The Judy Lord Endowment was established in 2004 by anonymous donors who are friends of the College. The endowment memorializes Judy Lord’s enthusiasm and community spirit and is a reward for hard work and contributions to Swarthmore College life. Earnings from the Judy Lord endowment are awarded to academic departmental administrative assistants with tenure of 10 or more years at the College.
The Lovelace Family Endowment was established in 2004 to further the objectives and purposes of Swarthmore College. The income is unrestricted.
The Caro Elise Luhrs ’56 Business and Leadership Endowment was established by Caro Elise Luhrs ’56 in 2011. This fund better prepares students for assuming leadership positions in whatever liberal arts and science fields they may go into by giving them grounding in basic business skills. Activities supported by this fund will foster strong communication skills, inspire new ways to develop innovative solutions and encourage entrepreneurship thought and action.
The Julia and Frank L. Lyman ’43 Partners in Ministry Endowment was created in February 2000 in recognition of the importance of a distinctive ecumenical program of spiritual nurture serving the entire community of Swarthmore College. Income from this endowment will help provide for the compensation of the religious adviser and supporting staff of the Swarthmore Protestant Community.
The Isabel Gamble MacCaffrey ’46 Library Endowment was established in 2010 by Wallace MacCaffrey in memory of his wife. The fund is used to support the library program.
The Lucy Bunzl Mallan ’54 Faculty Leave Endowment was established in 2006 by Lucy Bunzl Mallan to recognize the importance of her Swarthmore College experience and classmates. This endowment will be used by the provost to support faculty leaves.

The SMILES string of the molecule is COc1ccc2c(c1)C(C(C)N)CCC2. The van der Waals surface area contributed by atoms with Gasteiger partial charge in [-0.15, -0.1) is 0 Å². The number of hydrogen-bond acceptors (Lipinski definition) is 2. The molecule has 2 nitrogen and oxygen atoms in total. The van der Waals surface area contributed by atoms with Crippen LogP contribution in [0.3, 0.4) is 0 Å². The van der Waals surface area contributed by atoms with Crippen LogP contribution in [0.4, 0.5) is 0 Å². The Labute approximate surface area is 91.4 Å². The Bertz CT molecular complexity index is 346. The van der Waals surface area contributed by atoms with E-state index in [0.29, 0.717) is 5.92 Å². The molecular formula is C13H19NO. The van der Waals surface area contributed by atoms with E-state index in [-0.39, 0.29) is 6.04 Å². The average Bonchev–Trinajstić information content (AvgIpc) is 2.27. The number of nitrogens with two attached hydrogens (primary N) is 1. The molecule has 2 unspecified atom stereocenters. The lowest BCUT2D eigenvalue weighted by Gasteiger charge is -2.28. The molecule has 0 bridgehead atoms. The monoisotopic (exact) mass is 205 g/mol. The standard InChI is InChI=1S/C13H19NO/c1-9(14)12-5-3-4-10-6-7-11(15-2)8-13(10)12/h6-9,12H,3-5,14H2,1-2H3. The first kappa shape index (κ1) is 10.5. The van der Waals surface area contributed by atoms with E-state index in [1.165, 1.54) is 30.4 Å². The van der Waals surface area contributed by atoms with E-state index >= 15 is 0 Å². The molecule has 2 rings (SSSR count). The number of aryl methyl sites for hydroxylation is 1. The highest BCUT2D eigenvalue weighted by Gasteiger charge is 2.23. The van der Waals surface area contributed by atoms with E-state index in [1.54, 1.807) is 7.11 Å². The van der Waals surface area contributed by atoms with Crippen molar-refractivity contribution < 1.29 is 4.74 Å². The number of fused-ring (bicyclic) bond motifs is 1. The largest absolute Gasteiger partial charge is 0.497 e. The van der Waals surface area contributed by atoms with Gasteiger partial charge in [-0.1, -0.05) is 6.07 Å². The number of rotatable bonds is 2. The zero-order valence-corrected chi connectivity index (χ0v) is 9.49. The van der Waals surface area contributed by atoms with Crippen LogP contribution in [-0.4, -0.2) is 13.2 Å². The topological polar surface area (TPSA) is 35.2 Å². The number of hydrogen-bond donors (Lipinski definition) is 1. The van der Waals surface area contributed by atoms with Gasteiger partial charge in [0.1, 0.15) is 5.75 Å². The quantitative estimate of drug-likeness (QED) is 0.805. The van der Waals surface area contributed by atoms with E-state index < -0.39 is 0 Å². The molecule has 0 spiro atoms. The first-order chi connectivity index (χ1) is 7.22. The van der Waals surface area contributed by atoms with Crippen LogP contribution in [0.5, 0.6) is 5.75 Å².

The Penelope Mason Endowment for Asian Studies was created via the estate of Penelope E. Mason ’57. The fund supports courses taught in the departments of art, modern languages, economics, history, music and dance, political science, religion, and sociology/anthropology.
The Chica Maynard ’48 Cherry Border Fund was established in 2009 by the Class of ’48, friends and family in memory of Carolien “Chica” Powers Maynard ’48 to honor her ties and over a century of family ties to Swarthmore College. This fund supports maintenance, upkeep, and enhancements to the Cherry Border of the Scott Arboretum which was started in April 1931 with a gift from Mrs. Allen K. White, Class of 1894, in recognition of her daughter, Carolien White Powers ’22 and the “whisper bench” which serves as a memorial to Carolien Powers ’22. Uses for the income of this fund will be determined by the Scott Arboretum.
The Thomas B. McCabe Memorial Fund was established with gifts from alumni and the McCabe Family to support an annual lectureship that brings to campus each fall individuals with distinguished careers in fields such as public service, business, government, education, or medicine.
The James H. Miller ’58 Partners in Ministry Endowment was created in recognition of the importance of a distinctive ecumenical program of spiritual nurture serving the entire Swarthmore College community. Income from the Miller endowment is distributed to Partners in Ministry to help provide for the compensation of the religious adviser and supporting staff of the Swarthmore Protestant community.
The Margaret W. and John M. Moore Endowment was created in September 1999 via a life-income gift contract. Income provides research stipends for selected scholars using the resources of the Friends Historical Library and/or the Peace Collection at Swarthmore College.
The Paul Moses and Barbara Lubash Computer Science Fund was created to provide support for computer science students traveling to seminars and related events.
The Helen F. North Fund in Classics, established in 1996 by Susan Willis Ruff ’60 and Charles F.C. Ruff ’60 to honor the distinguished career of Helen F. North and her enduring impact on generations of Swarthmore students, is awarded to support the program of the Classics Department. At the discretion of the department, it shall be used to fund annually the Helen F. North Distinguished Lectureship in Classics and, as income permits, for a conference or symposium with visiting scholars; summer study of Greek or Latin or research in classics-related areas by students majoring in the field; or study in Greece or Italy in classics by a graduate of the department.